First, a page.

Thursday, 2 July 2015

The Terrace at The Royal Horseguards Hotel, Summer Chapter

London is full of hidden and beautiful gems. When you less expect you bump into another fantastic venue. This week I got an invitation to a Summer soiree at The Terrace, at The Royal Horseguards Hotel.

The Terrace is a sanctum of elegance. It is located in a very secluded area at the back of the hotel with a direct and hard to find passage to the Whitehall Gardens by the Embankment. The Royal Horseguards Hotel, set in a Victorian building, is steeped in history, once it was the Secret Service's HQ and has served as a background for various past and recent films, how cool is that?

Back to The Terrace, where we had a fantastic time celebrating the Summer Picnic Hamper with delicious nibbles and excellent cocktails. The  DIY picnic basket gives everyone the chance to build your own picnic from a huge selection of cold meats, speciality bread, humus, crudities, apples, grapes, cheeses and tasty Summer sweets including Chocolate dipped strawberries and Macaroons. The basket also comes with half a bottle of Taittinger Champagne; the hotel preferred bubbly.

The hamper can be enjoyed while lounging around The Terrace or at Whitehall Gardens, weather permitting. To
experience this luxury picnic will set you back £59 per couple. A very reasonable price tag for handcrafted treats and alfresco dining with breathtaking views. 

credit: Guoman Hotels

The hotel also serves delectable cocktails and nibbles at The Terrace, menu here.  We sampled a few:

Aperol sobert and champagne - very addictive and refreshing

Quintessentially British - Pimm's!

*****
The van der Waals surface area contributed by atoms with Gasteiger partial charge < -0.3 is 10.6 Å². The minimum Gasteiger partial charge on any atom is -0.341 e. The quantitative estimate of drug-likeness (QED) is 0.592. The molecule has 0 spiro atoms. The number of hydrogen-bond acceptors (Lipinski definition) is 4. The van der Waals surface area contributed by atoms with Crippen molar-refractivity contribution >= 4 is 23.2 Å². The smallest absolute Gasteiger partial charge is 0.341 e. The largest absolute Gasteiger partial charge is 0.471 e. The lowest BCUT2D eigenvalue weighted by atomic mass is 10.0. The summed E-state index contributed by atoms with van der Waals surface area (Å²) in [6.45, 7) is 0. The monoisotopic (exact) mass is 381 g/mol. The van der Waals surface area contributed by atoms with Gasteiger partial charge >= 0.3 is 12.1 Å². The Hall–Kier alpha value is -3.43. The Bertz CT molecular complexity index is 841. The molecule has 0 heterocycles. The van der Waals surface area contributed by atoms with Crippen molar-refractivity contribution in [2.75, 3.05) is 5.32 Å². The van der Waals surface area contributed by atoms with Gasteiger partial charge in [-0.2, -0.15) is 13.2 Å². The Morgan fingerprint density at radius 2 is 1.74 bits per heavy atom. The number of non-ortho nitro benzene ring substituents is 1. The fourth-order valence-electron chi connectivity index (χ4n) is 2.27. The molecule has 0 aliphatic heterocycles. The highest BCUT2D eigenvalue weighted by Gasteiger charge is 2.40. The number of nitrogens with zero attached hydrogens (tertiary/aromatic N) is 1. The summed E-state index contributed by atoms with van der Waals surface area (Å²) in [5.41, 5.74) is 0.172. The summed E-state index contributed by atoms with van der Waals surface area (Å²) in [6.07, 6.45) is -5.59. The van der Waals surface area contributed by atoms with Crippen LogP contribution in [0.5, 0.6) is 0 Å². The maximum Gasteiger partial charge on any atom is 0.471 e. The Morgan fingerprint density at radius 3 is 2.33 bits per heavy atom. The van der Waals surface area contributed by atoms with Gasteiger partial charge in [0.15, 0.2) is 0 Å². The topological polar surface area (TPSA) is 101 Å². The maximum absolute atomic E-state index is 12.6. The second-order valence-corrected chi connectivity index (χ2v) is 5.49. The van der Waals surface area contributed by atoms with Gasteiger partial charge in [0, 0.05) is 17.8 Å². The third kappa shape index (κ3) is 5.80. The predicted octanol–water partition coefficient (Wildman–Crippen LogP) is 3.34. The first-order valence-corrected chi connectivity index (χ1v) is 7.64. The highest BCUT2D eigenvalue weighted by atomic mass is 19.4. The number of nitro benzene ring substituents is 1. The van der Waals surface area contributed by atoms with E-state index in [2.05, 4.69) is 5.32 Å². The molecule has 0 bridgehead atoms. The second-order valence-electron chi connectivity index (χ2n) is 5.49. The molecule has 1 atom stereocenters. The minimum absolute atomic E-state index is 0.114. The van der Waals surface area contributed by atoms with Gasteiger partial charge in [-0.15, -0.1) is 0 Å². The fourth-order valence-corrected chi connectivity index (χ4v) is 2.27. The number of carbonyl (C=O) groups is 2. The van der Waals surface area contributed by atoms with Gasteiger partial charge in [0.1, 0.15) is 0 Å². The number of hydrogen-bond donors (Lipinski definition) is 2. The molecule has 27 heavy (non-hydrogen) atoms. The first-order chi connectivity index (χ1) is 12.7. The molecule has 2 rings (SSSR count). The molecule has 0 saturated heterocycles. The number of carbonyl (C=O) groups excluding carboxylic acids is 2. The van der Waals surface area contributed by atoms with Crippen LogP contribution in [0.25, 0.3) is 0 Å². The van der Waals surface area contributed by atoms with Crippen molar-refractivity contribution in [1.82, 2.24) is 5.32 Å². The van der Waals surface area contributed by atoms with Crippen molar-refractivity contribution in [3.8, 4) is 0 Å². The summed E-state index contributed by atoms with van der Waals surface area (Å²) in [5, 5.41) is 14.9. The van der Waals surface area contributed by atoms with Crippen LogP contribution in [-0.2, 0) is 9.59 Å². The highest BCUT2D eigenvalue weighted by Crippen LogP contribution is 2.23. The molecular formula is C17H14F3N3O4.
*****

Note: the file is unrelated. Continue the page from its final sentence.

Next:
Inverness and Berry Crush (vodka  based) and Gin & Jam

A full list of dishes to build your own picnic by choosing 9 items from the selection below as per their menu:

"Charcuterie Selection:
Warm baguette & grilled sourdough | Woodhalls Cumbria Salami |Salami Milano | Air dried Oxspring Home roasted Grangemoor Beef | Balsamic Onions | Parma Ham | Hummus with pumpernickel | Cream cheese stuffed peppers | Black pepper pastrami | Rocket leaves

Cheese Selection:
Warm baguette & cheese biscuits | Alex James, Farleigh Wallop | Barkham Blue | Celery Sticks | Elmhirst Black Bomber | Apple & port chutney | Celtic Promise | Baby carrots | White & black grapes | Green apple

Sweet Selection:
Chocolate Brownies | White Chocolate Blondies | Chocolate dipped strawberries | Macaroons | Truffles | Fruit Tub."

What a treat!

Picnic Basquet
Which hamper will you choose?
2 Whitehall Court  
London SW1A 2EJ
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Wednesday, 1 July 2015

Cuisson’s Pop-Down, a unique gastronomic experience in London

London has introduced a new interactive dining option called POP-Down. POP-Down is luxury gastronomy team Cuisson’s brainchild, and is expected to stay open in the evenings from Thursday to Saturday throughout the summer. If you’re looking for an innovative way to have your supper, POP-Down is an excellent choice. It has veered away from the traditional summer club design to provide high-end dining at fairly low costs, and offers a fantastically unique menu that is sure to satisfy any guest.

The summer menu consists of four inventive courses starting with Cuisson’s signature cocktail. The gastronomy team is comprised of chefs with experience in the world’s premier restaurants. Using their expertise, Cuisson has created an incredible menu that mixes classic French cuisine with modern cooking techniques.